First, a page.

Revealed: most expensive places to buy property outside Dublin

Most lucrative districts generally very near the capitol, Residential Price Index shows

 

From leafy Greystones in Co Wicklow to Castlerea on the banks of the river Suck in Co Roscommon, there is a more than fivefold difference between the cheapest and priciest places to buy residential property outside Dublin.

The new figures are contained in the Central Statistics Office’s Residential Property Price Index, which includes information on cash purchases for the first time.

The figures show the most expensive postal districts to buy dwellings were generally very near Dublin.

The most expensive postal district was Greystones, where the average dwelling price was €404,717, according to filings in the year to July.

The second most expensive was Bray, Co Wicklow, with an average sale price of €363,907 in the same period.

However, not all of the most expensive postal districts were close to the capital. The third most expensive was Kinsale, Co Cork, with an average sale price of €359,259 in the year to July.

Conversely, the least expensive postal district was F45 Castlerea, Co Roscommon, with an average dwelling price of €72,350 in the year to July. Second least expensive was Ballyhaunis, Co Mayo, with an average sale price of €77,215.

Residential increases

The figures also show that, residential property prices increased by 11.3 per cent outside Dublin in the year to July. This compares with an increase of 8.9 per cent in the year to June and an increase of 12.5 per cent recorded in the year to July 2015.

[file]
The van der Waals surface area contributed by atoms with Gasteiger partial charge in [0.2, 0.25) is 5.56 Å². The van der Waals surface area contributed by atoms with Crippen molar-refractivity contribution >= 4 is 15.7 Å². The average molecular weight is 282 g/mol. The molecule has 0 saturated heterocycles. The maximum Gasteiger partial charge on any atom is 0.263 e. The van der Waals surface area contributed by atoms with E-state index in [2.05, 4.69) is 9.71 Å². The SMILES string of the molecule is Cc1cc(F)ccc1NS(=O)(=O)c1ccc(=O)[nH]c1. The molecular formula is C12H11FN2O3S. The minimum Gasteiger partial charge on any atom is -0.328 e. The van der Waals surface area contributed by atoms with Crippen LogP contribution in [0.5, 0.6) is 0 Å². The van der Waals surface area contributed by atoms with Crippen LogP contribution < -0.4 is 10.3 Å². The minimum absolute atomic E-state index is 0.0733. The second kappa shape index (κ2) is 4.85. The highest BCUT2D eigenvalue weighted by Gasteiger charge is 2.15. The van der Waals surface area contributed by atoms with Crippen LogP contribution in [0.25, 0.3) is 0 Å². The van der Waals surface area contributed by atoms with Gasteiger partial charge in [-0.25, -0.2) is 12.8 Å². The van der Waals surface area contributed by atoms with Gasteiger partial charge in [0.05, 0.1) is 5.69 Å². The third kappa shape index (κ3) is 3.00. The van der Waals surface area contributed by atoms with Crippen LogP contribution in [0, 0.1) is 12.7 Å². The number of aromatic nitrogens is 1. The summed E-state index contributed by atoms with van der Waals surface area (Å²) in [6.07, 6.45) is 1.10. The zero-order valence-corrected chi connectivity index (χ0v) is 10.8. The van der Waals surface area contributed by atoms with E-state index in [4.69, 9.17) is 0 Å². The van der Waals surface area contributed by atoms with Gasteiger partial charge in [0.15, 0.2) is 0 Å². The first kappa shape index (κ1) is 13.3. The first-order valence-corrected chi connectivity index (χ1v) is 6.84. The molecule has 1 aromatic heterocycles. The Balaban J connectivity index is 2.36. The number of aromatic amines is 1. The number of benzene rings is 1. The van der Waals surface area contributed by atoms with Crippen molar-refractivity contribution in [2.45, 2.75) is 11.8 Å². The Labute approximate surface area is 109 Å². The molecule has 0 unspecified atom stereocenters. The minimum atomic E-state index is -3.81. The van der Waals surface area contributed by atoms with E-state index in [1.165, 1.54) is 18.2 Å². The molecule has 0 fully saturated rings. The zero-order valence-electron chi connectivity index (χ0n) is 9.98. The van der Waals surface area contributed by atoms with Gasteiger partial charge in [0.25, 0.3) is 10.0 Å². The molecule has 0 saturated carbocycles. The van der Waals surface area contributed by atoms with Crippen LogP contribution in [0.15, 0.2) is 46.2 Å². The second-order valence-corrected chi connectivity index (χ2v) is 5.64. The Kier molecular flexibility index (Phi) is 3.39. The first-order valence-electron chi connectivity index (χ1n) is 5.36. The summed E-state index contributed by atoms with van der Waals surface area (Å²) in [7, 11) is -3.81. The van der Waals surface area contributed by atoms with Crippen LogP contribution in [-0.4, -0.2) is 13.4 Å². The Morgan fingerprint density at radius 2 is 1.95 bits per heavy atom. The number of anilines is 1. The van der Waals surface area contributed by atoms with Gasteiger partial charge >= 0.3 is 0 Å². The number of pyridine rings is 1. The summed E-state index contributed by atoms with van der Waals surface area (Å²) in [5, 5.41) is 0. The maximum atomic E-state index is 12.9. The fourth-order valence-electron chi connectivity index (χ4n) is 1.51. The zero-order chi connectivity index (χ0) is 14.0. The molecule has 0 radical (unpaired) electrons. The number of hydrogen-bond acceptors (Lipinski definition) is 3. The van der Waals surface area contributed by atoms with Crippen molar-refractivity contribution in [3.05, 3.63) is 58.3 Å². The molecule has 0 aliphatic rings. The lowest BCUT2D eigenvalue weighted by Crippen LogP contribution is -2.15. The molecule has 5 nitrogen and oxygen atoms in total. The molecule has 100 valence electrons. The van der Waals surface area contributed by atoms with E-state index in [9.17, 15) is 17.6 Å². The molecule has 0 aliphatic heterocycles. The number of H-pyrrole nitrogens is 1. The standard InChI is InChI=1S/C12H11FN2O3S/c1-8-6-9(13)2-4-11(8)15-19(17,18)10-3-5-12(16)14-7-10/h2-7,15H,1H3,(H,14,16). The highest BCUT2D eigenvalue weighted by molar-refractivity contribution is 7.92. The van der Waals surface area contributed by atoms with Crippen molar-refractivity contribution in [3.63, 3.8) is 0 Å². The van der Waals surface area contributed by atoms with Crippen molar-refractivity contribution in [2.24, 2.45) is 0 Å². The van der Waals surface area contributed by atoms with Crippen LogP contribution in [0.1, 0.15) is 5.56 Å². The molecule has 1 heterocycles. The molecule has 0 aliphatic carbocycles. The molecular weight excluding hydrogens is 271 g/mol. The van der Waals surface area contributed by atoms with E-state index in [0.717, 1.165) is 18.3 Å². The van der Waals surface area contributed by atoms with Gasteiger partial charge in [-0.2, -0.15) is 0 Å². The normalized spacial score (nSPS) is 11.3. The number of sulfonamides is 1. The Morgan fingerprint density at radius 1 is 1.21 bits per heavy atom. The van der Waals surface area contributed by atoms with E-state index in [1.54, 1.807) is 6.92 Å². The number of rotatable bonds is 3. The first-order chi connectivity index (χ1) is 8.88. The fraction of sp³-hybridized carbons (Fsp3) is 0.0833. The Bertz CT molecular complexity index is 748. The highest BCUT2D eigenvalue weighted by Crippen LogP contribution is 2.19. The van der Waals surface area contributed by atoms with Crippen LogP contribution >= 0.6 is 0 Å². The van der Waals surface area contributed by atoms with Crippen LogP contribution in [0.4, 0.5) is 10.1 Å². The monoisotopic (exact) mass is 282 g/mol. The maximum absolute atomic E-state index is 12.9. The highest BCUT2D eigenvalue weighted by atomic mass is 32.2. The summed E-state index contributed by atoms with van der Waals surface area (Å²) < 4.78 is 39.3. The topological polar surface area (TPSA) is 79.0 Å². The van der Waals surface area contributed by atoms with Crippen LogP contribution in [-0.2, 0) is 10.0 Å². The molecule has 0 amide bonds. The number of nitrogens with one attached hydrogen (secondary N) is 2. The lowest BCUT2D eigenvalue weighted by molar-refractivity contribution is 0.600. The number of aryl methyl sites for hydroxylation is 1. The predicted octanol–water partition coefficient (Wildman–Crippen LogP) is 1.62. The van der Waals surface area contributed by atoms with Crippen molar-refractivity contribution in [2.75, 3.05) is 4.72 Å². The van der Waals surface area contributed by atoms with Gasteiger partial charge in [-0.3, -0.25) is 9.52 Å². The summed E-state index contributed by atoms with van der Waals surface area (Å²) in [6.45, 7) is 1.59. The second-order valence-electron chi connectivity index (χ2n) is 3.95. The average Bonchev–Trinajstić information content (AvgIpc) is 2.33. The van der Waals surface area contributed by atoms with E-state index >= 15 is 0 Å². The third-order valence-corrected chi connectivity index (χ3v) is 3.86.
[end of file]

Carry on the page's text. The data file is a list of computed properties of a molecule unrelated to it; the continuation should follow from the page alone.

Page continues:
Residential prices increased by 3.5 per cent in the month of July, compared with an increase of 1.9 per cent in June and 1.3 per cent in July 2015.

Residential property prices are 40.4 per cent higher than at the lowest point in May 2013 – and 39 per cent lower than at their highest level in 2007.

House prices outside Dublin have increased 41.7 per cent from their low point in May 2013. They have increased 11.2 per cent in the 12 months to July 2016 but remain 37.5 per cent lower than their peak level.

Apartment prices outside of Dublin have consistently underperformed relative to house prices, increasing 13 per cent in the year to July but 53.5 per cent lower from their peak level.

The volume of transactions varies considerably from one county to another. Co Cork shows a much higher level of market activity than any other county outside Dublin.

In 2015, 4,314 stamp duty returns were filed for dwellings purchased in Co Cork. This was nearly twice the number of returns (2,188) filed for Co Galway, the next most active county.

On the other end of the scale, Co Monaghan showed the least level of activity, with just 272 dwellings purchases reported in 2015.

New dwelling purchases

Co Cork also had the greatest number of new dwellings (287) purchased in 2015.The second most active county was Kildare, with 233 filings for new dwellings in 2015.

Offaly had the least number in the year, with just six new dwelling purchases reported.

Kinsale was the postal district with the greatest upward movement in average price, comparing the year to July 2015 to the year to July 2016. The average price paid for a dwelling there increased by 40.5 per cent across the two 12-month periods.

Second was Dunboyne, Co Meath, where average prices increased by 33.3 per cent between the two periods.

The postal district where average prices decreased the most was Cahir, Co Tipperary: the average price decreased 15.8 per cent between the two consecutive 12-months periods.

The second largest fall in average prices was in New Ross, Co Wexford, where the average price deceased by 11.2 per cent.